The problems that led to the real estate and financial meltdown have not been fixed, and we are less than a generation away from repeating the mistakes.
When I entered the profession 30 years ago, I was told “all real estate is local,” and for the most part it was—the decision-makers, the banks, the builders.
Little did I know that we were about to witness the greatest real estate boom in the modern world, and that the boom would have a lot more to do with Wall Street than with Main Street. Federal banking regulations that allowed out-of-state banks to do business here linked our industry and Wall Street.
Booms and busts are rooted in the maxim that behavior is driven by economic incentive. Wall Street’s appetite for residential and commercial debt to resell, accompanied by fractional reserve banking, encouraged lending to all with little recourse for bad behavior.
We are now in the early stages of a recovery from the largest destruction of wealth (and jobs) related to this same consolidation of lenders. We have enjoyed tremendous prosperity from these changes, but the boom and its bust were driven and destroyed by leverage.
When you or I make a bad business decision, we pay the economic consequences. But too-big-to-fail lenders were rescued by the taxpayers for their mistakes.
Just when we thought reforms were in place, we learn that British bank HSBC, the largest drug-laundering bank in the world, agreed to a small penalty so it wouldn’t be prosecuted by the U.S. Department of Justice, reportedly because the DOJ feared the financial consequences.
Traders at Goldman Sachs and JPMorgan Chase & Co. defy their own company’s trading limits and put the shareholders and even the global financial system in peril.
All because the consolidation of lending to a handful of institutions has made them dependent upon the outsized returns enjoyed during the mortgage boom.
The failures of the past are causing credit to be tightened so much that an overall economic recovery is being delayed.
If we are to avert similar problems in the future, we must limit the size of these financial institutions and encourage them to lend at the local level.
The only real solution is to put back to the original lenders every bad loan they make, rather than have taxpayers absorb the loss. Unfortunately, the mortgage deeds and notes were separated during the securitization process.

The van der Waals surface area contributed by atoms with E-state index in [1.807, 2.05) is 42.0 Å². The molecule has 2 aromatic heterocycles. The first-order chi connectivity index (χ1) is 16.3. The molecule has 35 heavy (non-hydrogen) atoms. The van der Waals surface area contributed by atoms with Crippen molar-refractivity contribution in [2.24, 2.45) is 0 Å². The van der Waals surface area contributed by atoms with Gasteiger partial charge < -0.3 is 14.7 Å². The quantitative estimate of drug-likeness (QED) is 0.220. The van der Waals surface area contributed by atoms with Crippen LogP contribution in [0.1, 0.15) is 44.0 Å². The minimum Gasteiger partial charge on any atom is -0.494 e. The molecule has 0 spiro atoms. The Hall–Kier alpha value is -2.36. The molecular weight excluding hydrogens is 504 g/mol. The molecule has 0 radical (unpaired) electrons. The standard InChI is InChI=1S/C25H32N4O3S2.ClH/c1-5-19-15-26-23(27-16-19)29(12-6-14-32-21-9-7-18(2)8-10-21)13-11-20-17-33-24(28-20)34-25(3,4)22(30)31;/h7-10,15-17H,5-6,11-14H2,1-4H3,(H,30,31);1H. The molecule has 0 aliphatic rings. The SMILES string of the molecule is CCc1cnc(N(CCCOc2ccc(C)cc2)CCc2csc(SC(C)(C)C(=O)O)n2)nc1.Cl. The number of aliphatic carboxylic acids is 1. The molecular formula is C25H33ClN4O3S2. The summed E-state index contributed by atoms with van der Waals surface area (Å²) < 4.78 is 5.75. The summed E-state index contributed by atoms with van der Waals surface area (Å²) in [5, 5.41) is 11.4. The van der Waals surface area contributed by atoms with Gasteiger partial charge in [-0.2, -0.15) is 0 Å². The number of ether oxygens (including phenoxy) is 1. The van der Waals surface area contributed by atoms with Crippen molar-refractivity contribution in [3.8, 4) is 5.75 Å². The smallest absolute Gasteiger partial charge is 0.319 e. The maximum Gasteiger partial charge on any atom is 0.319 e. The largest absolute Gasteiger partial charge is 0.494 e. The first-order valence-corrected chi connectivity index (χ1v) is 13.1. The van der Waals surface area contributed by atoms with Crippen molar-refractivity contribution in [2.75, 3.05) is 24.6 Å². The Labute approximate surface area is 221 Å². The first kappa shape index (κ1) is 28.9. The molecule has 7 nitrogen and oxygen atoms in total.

We must also encourage borrowers to have more skin in the game. This is happening in commercial lending but needs to return to residential.
It’s odd that the White House and the National Association of Realtors are promoting low down payments of 3 percent to 5 percent on housing purchases. While I appreciate the importance of a housing recovery, higher down payments teach borrowers discipline and reduce default.
We should encourage higher down payments and the deduction for home mortgage interest should be eliminated.
Are appraisers and real estate brokers to blame for the calamity? I don’t believe they are.
The appraisal process has always been a rearview look at value and much of the correction we have seen is simply regression to the mean over time.
The real estate brokerage community is also not to blame. The industry and its agents provided the market knowledge to assist tenants, landlords, buyers and sellers in navigating the recovery. I see us as informed advisers with boots-on-the-ground advice to help people make informed decisions.
It seems that each of these corrections lasts about a generation, or long enough for the market participants to know little of the prior event.
If banks remain too large to jail, entitlements remain untouchable, and local markets stay dependent on lenders ignorant of their borrowers and their local communities’ needs and capabilities, the next correction is just around the corner.•
Reller is senior vice president, director of land brokerage for the Indiana Region of Colliers International. Views expressed here are the writer’s.